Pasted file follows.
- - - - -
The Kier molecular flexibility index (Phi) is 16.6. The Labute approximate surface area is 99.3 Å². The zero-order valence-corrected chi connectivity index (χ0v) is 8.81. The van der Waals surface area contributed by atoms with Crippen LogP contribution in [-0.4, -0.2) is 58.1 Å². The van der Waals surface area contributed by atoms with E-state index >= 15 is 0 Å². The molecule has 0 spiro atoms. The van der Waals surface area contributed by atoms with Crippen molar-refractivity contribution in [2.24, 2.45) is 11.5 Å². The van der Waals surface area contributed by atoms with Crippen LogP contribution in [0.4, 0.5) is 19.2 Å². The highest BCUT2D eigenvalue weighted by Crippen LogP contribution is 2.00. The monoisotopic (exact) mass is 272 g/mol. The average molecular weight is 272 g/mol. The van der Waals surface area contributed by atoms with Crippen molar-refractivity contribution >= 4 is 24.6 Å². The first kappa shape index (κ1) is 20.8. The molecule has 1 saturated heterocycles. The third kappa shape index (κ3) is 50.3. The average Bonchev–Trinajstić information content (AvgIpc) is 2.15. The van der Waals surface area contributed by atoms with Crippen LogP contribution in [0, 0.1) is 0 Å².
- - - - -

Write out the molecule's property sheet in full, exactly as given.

The Kier molecular flexibility index (Phi) is 16.6. The Labute approximate surface area is 99.3 Å². The zero-order valence-corrected chi connectivity index (χ0v) is 8.81. The van der Waals surface area contributed by atoms with Crippen LogP contribution in [-0.4, -0.2) is 58.1 Å². The van der Waals surface area contributed by atoms with E-state index >= 15 is 0 Å². The molecule has 0 spiro atoms. The van der Waals surface area contributed by atoms with Crippen molar-refractivity contribution in [2.24, 2.45) is 11.5 Å². The van der Waals surface area contributed by atoms with Crippen LogP contribution in [0.4, 0.5) is 19.2 Å². The highest BCUT2D eigenvalue weighted by Crippen LogP contribution is 2.00. The monoisotopic (exact) mass is 272 g/mol. The average molecular weight is 272 g/mol. The van der Waals surface area contributed by atoms with Crippen molar-refractivity contribution >= 4 is 24.6 Å². The first kappa shape index (κ1) is 20.8. The molecule has 1 saturated heterocycles. The third kappa shape index (κ3) is 50.3. The average Bonchev–Trinajstić information content (AvgIpc) is 2.15. The van der Waals surface area contributed by atoms with Crippen LogP contribution in [0, 0.1) is 0 Å².